Q: Are there scenes with Abe and other characters you play?

 

DJ:  This one, we have a close call. My photo double was standing outside that keyhole there in the Abe makeup so they could get both of us in the same shot at the same time, but that’s a trick.

 

Q: How long have you been hanging here now?

 

DJ:  This is day three. We were on stand-by the first day it filmed, that happens a lot. You can see the wires holding up the wings, the wings are about 40 lbs. we decided and it may not sound like much but when you have it concentrated on one spot on your back it helps to have that wire, otherwise I would become grumpy boy.

 

Q: What is Abes story this time around?

 

DJ:  In the absence of Professor Broom this time, I think Abe has stepped up as a, I wouldn’t say leader, but he is the brains, the intellect of the team. And even Jeffery, agent Manning, comes to Abe to complain about Hellboy. He’s become that character, in the absence of a dad, Abe has sort of stepped up. But he is still very much a younger brother to Hellboy, because Hellboy is protective, he knows the ways of the world and Abe is kind of innocent. The difference with the storyline this time is the love interest thing. Abe never had love before and so there’s this adolescent sort of thing going on. It was so fun to revisit that time in my life because I’m way past it now. To rediscover what it was like to fall in love that first time and the stupid decisions you make and how you just become obsessed with that one focus. So your choices and your decision making may not be completely sound. You’ll see Abe go through a process with that.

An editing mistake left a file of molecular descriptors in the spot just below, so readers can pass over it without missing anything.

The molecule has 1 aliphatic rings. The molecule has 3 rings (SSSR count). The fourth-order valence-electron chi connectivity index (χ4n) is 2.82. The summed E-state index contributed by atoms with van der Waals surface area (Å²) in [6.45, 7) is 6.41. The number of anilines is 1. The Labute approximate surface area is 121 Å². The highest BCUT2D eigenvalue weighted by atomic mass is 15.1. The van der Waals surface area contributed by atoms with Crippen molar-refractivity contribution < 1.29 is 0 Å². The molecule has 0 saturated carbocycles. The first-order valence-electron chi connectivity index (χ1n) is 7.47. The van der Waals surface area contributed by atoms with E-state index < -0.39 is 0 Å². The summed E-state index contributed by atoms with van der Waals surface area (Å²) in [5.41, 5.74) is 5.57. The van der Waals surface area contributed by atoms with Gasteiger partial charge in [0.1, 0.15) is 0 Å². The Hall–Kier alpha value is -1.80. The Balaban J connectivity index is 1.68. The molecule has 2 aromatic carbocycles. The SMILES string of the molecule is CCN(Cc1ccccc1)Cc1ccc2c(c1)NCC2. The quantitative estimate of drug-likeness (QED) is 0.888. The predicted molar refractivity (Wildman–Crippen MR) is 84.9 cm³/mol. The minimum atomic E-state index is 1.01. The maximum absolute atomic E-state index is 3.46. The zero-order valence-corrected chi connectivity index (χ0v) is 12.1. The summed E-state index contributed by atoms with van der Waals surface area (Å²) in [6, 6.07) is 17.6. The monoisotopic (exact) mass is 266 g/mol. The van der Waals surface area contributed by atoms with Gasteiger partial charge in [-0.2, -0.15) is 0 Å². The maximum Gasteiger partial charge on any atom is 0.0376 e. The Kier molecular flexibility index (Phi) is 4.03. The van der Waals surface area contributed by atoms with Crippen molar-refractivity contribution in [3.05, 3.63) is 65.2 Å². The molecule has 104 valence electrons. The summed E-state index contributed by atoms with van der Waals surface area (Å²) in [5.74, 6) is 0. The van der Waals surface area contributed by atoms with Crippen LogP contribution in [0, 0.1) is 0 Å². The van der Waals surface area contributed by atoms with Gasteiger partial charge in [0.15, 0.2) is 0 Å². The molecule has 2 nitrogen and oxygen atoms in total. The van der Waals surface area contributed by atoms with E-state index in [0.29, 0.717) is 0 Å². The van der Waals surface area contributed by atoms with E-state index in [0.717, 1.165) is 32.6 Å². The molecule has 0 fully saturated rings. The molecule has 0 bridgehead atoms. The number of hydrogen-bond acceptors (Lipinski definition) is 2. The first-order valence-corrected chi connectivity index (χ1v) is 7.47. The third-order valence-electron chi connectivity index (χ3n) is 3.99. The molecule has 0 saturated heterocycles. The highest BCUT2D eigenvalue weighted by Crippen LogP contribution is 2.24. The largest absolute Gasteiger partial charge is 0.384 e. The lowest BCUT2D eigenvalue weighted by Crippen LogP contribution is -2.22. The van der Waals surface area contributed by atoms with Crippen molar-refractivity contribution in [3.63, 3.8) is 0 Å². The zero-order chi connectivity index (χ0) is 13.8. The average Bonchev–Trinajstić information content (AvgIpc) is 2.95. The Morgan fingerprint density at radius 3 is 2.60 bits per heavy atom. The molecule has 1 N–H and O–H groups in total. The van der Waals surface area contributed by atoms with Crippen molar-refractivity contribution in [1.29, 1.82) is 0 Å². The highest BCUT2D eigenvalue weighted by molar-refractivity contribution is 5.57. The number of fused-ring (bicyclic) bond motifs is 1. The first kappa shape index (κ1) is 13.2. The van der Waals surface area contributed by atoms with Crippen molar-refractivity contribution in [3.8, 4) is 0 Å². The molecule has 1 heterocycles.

Q: And it will be your voice this time?

 

DJ:  I did "Blood and Iron" and "Sword of Storms" and had a lot of fun with that and basically I’m not changing I’m using the same voice I did on the first film before it was voiced over. I’m not trying to sound like David Hyde Pierce, that would get confusing, "I’m trying to sound like David Hyde Pierce, sounding like me, what?" David and I weren’t that far apart from each others performance anyway. If you go on the Hellboy website there’s a video on there of me greeting you and that’s pretty much what he sounds like.

 

Q: How’s your relationship with Ron now that you’ve re-teamed on the sequel?